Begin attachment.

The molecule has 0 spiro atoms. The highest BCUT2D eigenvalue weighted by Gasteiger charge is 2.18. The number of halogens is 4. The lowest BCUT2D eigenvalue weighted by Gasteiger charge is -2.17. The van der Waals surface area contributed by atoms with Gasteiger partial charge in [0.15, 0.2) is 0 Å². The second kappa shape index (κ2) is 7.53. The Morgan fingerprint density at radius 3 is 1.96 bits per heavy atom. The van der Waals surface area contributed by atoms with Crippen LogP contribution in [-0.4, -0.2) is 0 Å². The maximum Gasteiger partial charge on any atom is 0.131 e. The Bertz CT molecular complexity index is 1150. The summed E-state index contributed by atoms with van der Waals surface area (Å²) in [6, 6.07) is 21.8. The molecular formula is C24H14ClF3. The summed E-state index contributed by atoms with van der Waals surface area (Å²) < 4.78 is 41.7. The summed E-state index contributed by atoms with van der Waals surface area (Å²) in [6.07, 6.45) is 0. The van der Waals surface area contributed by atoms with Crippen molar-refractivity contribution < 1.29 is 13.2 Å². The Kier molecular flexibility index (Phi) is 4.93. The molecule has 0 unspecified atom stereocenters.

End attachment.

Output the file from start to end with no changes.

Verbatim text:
The molecule has 0 spiro atoms. The highest BCUT2D eigenvalue weighted by Gasteiger charge is 2.18. The number of halogens is 4. The lowest BCUT2D eigenvalue weighted by Gasteiger charge is -2.17. The van der Waals surface area contributed by atoms with Gasteiger partial charge in [0.15, 0.2) is 0 Å². The second kappa shape index (κ2) is 7.53. The Morgan fingerprint density at radius 3 is 1.96 bits per heavy atom. The van der Waals surface area contributed by atoms with Crippen LogP contribution in [-0.4, -0.2) is 0 Å². The maximum Gasteiger partial charge on any atom is 0.131 e. The Bertz CT molecular complexity index is 1150. The summed E-state index contributed by atoms with van der Waals surface area (Å²) in [6, 6.07) is 21.8. The molecular formula is C24H14ClF3. The summed E-state index contributed by atoms with van der Waals surface area (Å²) < 4.78 is 41.7. The summed E-state index contributed by atoms with van der Waals surface area (Å²) in [6.07, 6.45) is 0. The van der Waals surface area contributed by atoms with Crippen molar-refractivity contribution < 1.29 is 13.2 Å². The Kier molecular flexibility index (Phi) is 4.93. The molecule has 0 unspecified atom stereocenters.